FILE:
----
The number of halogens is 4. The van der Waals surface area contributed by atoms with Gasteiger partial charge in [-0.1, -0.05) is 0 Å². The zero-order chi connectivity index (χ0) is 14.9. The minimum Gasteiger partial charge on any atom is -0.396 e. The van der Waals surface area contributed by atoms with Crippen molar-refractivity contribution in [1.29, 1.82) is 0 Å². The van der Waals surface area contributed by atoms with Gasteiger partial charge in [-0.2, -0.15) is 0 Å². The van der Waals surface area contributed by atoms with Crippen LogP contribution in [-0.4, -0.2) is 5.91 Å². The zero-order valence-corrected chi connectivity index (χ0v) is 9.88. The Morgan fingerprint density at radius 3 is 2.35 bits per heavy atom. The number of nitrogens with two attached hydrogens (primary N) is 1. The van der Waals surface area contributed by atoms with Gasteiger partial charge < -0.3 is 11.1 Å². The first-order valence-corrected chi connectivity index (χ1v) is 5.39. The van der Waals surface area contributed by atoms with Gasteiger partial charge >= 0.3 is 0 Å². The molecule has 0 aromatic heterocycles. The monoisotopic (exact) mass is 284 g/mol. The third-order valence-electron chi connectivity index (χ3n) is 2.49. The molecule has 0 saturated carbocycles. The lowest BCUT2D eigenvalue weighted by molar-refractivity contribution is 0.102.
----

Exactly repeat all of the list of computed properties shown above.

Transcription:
The number of halogens is 4. The van der Waals surface area contributed by atoms with Gasteiger partial charge in [-0.1, -0.05) is 0 Å². The zero-order chi connectivity index (χ0) is 14.9. The minimum Gasteiger partial charge on any atom is -0.396 e. The van der Waals surface area contributed by atoms with Crippen molar-refractivity contribution in [1.29, 1.82) is 0 Å². The van der Waals surface area contributed by atoms with Gasteiger partial charge in [-0.2, -0.15) is 0 Å². The van der Waals surface area contributed by atoms with Crippen LogP contribution in [-0.4, -0.2) is 5.91 Å². The zero-order valence-corrected chi connectivity index (χ0v) is 9.88. The Morgan fingerprint density at radius 3 is 2.35 bits per heavy atom. The number of nitrogens with two attached hydrogens (primary N) is 1. The van der Waals surface area contributed by atoms with Gasteiger partial charge < -0.3 is 11.1 Å². The first-order valence-corrected chi connectivity index (χ1v) is 5.39. The van der Waals surface area contributed by atoms with Gasteiger partial charge >= 0.3 is 0 Å². The molecule has 0 aromatic heterocycles. The monoisotopic (exact) mass is 284 g/mol. The third-order valence-electron chi connectivity index (χ3n) is 2.49. The molecule has 0 saturated carbocycles. The lowest BCUT2D eigenvalue weighted by molar-refractivity contribution is 0.102.